Those two views will play out before the Supreme Court on Tuesday, almost precisely a year after the justices heard another major case on a subject that has divided the nation — and the high court — for decades: affirmative action.
 
On the docket will be the Michigan Civil Rights Initiative, a 2006 constitutional amendment banning the use of racial preferences in public university admissions. It may not be a close fight. Lawyers for Schuette (pronounced Shoo-tee) are likely to convince the conservative court that, as Chief Justice John Roberts put it a few years back, "the way to stop discrimination on the basis of race is to stop discriminating on the basis of race."
 
Far more is at stake than Michigan's Constitution. The justices' ruling in Schuette v. Coalition to Defend Affirmative Action could reverberate from the University of Michigan's flagship campus in Ann Arbor to seven states with similar bans: California, Florida, Washington, Arizona, Nebraska, Oklahoma and New Hampshire. And it could prompt other states to follow suit.
 
The justices could go beyond the dispute over state bans and render a ruling that affects affirmative action policies nationwide — something they stopped short of doing in last year's Fisher v. University of Texas case by sending it back to the lower courts to scrutinize more closely the use of racial preferences.
 
"This case gives conservatives a second bite at the affirmative action apple at the Supreme Court," says Richard Kahlenberg of the Century Foundation, the nation's leading advocate for creating alternatives to racial preferences. The justices, he says, "may well use this case as a strong signal of what's to come."
 
Though the legal battle could turn out to be one-sided, the national debate over the impact of banning racial preferences is a far closer call. Beginning in the 1990s in Texas (by court order) and California (by constitutional amendment), the prohibitions have reduced black and Hispanic enrollments at some of the nation's most elite schools, from those in Berkeley and Los Angeles to Austin and Ann Arbor.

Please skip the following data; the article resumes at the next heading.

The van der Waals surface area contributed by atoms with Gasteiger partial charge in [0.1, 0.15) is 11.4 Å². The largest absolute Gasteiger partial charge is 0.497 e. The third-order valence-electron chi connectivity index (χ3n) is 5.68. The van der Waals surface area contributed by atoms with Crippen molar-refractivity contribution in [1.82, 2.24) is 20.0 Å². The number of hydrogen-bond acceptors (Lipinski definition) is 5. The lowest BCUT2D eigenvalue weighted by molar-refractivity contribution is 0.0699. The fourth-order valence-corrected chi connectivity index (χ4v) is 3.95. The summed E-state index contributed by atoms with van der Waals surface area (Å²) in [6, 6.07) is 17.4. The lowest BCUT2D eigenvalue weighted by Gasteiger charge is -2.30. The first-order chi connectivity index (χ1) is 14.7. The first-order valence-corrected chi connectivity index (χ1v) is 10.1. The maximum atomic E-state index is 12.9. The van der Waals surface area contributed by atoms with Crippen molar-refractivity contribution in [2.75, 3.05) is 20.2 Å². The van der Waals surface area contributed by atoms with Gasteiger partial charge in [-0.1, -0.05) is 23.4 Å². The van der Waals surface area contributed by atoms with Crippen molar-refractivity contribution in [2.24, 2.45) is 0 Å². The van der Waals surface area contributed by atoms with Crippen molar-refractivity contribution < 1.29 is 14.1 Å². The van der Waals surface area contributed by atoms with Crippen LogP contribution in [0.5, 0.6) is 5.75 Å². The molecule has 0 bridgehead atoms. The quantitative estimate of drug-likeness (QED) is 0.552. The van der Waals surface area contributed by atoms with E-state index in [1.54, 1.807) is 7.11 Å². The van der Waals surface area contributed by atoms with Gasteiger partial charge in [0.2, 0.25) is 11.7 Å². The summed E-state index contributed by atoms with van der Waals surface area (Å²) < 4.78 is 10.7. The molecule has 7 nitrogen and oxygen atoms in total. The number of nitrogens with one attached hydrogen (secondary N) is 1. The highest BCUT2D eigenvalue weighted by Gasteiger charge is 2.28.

As a result, the percentage of African Americans among entering freshmen at the nation's top 29 universities in 2011 was lowest at the University of California-Berkeley, UCLA and the University of Michigan, despite efforts by those schools to use socioeconomic and other race-neutral criteria in search of diversity.
 
"It becomes harder and harder to offset the race-conscious ban with whatever tools are in the toolkit," says William Kidder, assistant executive vice chancellor at the University of California-Riverside, who has written extensively on the issue.
 
Other states' bans have forced officials to find recruitment tools that can replace racial preferences and maintain campus diversity. That has worked well in Florida, where a 1999 executive order by Gov. Jeb Bush prohibited using race in admission decisions but not in outreach to potential students.
 
"We really try to target students in urban communities, rural communities, upward-bound types of programs," says Zina Evans, vice president for enrollment management at the University of Florida. Prospective students get the message that "a ban may exist, but it's not because we don't want you here."